MJ: How old were you at that point?

JR: Well, I'm 50 years old now…

MJ: That’s a pretty early retirement…

JR: I retired at, I think, around 44 years old. No, I was younger than that! This is 2005. Oh my goodness! I must have been 39!

MJ: Do you think that your activism had anything to do with that, or was that fairly common?

JR: No, it was not common, and I'm not going to say that my outspoken nature was the deciding factor, but I'm sure that they were relieved to see me out of the picture.

MJ: Did having worked in industry help or harm you as an environmentalist?

JR: I certainly don't think it impaired me in any way—what I had received in knowledge and wisdom from 22 years in the industry is something that can never be taken away. It's valuable in that I can represent people outside the fence line with a clear understanding of what goes on within the fence line. I took that experience into the communities, educated them, organized them, empowered them, and I still often refer to the experiences I had while in the industry to help me educate people and start building bridges with the industry.

We cannot always focus on shutting down the plants. We need the product that the industry produces. We need the jobs that the industry produces. But we need to empower people to demand that industry acts in a more manageable way in respect to environmental practices.

MJ:What victories were able to achieve in your community activism against the petrochemical industry?

JR: We were able to accomplish quite a lot. Much of what we did revolved around organizing members of affected communities to rally together and speak up against issues on Capitol Hill and in the State Senate. The reality is that many of the important decisions are not made locally – so we needed to get out to address them. We gave a voice to these issues that was sorely needed.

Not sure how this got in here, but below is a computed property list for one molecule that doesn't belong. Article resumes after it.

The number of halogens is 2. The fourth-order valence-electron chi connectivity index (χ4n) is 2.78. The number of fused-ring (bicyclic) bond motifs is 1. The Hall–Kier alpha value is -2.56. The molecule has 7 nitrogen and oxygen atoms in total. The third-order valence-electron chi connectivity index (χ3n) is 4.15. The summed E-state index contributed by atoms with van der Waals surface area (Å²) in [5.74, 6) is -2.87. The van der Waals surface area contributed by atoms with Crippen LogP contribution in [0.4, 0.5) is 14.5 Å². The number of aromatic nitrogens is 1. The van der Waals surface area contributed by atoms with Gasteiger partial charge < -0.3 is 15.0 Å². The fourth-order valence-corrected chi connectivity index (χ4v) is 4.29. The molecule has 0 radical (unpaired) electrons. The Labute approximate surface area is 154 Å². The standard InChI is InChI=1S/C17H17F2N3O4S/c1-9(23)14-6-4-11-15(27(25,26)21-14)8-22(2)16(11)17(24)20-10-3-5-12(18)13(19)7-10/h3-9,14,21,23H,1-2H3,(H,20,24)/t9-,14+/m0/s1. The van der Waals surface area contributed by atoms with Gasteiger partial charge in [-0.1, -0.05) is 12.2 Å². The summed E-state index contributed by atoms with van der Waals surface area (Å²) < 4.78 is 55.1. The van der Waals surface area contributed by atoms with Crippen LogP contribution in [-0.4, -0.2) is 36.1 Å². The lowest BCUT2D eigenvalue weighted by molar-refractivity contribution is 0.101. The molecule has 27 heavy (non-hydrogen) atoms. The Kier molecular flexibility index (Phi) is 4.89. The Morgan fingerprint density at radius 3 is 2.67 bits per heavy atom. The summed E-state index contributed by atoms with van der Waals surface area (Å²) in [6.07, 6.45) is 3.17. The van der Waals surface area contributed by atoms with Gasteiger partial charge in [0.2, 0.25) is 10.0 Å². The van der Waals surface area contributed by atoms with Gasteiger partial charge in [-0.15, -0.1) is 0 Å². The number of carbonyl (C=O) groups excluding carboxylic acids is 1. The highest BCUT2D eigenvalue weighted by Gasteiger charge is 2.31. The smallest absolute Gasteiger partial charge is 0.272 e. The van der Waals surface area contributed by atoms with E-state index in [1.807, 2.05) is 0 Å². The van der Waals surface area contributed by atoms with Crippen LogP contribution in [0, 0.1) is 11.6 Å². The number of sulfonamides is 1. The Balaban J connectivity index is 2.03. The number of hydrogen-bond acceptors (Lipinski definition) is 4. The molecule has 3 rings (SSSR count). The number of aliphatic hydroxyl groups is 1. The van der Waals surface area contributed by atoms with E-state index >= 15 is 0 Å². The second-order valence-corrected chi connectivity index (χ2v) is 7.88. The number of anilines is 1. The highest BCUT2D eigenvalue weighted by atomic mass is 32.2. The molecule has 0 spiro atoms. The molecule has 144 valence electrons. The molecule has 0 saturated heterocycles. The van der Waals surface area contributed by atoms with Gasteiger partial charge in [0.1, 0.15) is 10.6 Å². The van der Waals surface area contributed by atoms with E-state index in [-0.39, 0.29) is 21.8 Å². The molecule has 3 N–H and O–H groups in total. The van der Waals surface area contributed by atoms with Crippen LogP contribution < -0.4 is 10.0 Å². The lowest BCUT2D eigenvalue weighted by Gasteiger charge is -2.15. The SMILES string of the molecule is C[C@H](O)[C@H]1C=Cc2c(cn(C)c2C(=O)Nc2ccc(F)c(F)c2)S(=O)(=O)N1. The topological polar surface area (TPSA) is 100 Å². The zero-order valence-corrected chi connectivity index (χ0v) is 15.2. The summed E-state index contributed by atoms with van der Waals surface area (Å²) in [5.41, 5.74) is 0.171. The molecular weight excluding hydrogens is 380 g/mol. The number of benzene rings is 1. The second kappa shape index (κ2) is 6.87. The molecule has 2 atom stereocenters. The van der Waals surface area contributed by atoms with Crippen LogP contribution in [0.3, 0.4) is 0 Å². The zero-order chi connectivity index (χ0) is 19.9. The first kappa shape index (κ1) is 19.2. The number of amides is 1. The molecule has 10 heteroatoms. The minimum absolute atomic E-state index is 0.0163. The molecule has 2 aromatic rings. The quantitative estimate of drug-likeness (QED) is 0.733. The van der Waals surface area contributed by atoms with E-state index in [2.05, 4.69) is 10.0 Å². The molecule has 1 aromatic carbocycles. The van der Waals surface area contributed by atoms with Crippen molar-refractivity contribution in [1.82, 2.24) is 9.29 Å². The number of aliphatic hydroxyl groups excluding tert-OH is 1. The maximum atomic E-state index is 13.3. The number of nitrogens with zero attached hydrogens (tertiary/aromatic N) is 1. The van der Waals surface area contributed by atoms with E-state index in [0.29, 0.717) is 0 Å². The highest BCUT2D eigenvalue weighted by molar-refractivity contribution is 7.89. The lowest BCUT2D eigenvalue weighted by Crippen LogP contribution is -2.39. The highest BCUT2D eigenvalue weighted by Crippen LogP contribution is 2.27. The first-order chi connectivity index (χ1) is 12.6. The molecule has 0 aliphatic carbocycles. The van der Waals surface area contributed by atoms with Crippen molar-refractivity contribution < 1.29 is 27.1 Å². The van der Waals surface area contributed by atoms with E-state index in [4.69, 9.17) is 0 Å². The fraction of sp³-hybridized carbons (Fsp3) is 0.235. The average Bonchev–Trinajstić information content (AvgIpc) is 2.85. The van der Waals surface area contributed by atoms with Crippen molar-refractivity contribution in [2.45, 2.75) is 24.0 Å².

Of course, when the representatives came back to their own districts we needed to have a presence there as well. So at the grass roots level we were able to make our presence known – representatives need to see the concerns of the community where they live.

One of the results of this is that we were able to fend off many of what are called "regulatory takings" bills. In effect what would often happen is the industry would attempt to lobby the government to pay for the cost of environmental cleanup with the hope that when faced with the bill, the government would simply deregulate – rather than spend the cash. When industry got its way, the environmental cleanup would never materialize. We took on and won cases against these sorts of takings in over 15 different states.

MJ: Is it fair to say that because of your background in the petrochemical industry and your personal interaction with the people that were affected that this is perhaps the greatest issue for you as an environmentalist?

JR: Actually, no. The single greatest issue for me as an environmentalist is climate change. I'd have to say that climate change is the single most important issue facing the environmental community and communities as a whole today. Its going to require a global effort to reduce greenhouse gases and hopefully derail some of the adverse impacts that we are experiencing today and the devastating impacts that we are going to experience in the future as a result of global warming.

MJ: How do you define yourself as an environmentalist?

JR: Well, first off, I think that environmentalists have been terribly misunderstood over the years. I believe that anyone that cares about the earth is an environmentalist. People that make a decision to not throw garbage out on the street because they consider the possible impacts. That's environmentalism in its most basic form.

I am more of a conservationist, myself. And people have come to me and said, "Wow, you're an African-American conservationist!" And my response is, "No, I'm a conservationist who happens to be black."

I believe that all of us in the conservation movement – even many of the people that work in the petrochemical industry who love to hunt and fish – we love the environment. Unfortunately there are folks in corporate headquarters who are driven solely by profit do not give full consideration to environmental impacts. That does not apply to every company but there are those that are discharging, know they are discharging, know the impact that they are having, yet they don't act on that. The National Wildlife Federation is on a mission to educate people at all levels and to come up with more reasonable and innovative approaches for energy production and consumption.

MJ: You spoke just a moment ago of being a conservationist who happens to be black. There’s a popular stereotype that environmentalists are white and wear fleeces and that the roots of environmentalism date back to the 1960s. But I think environmentalism is far broader historically, ideologically, and culturally.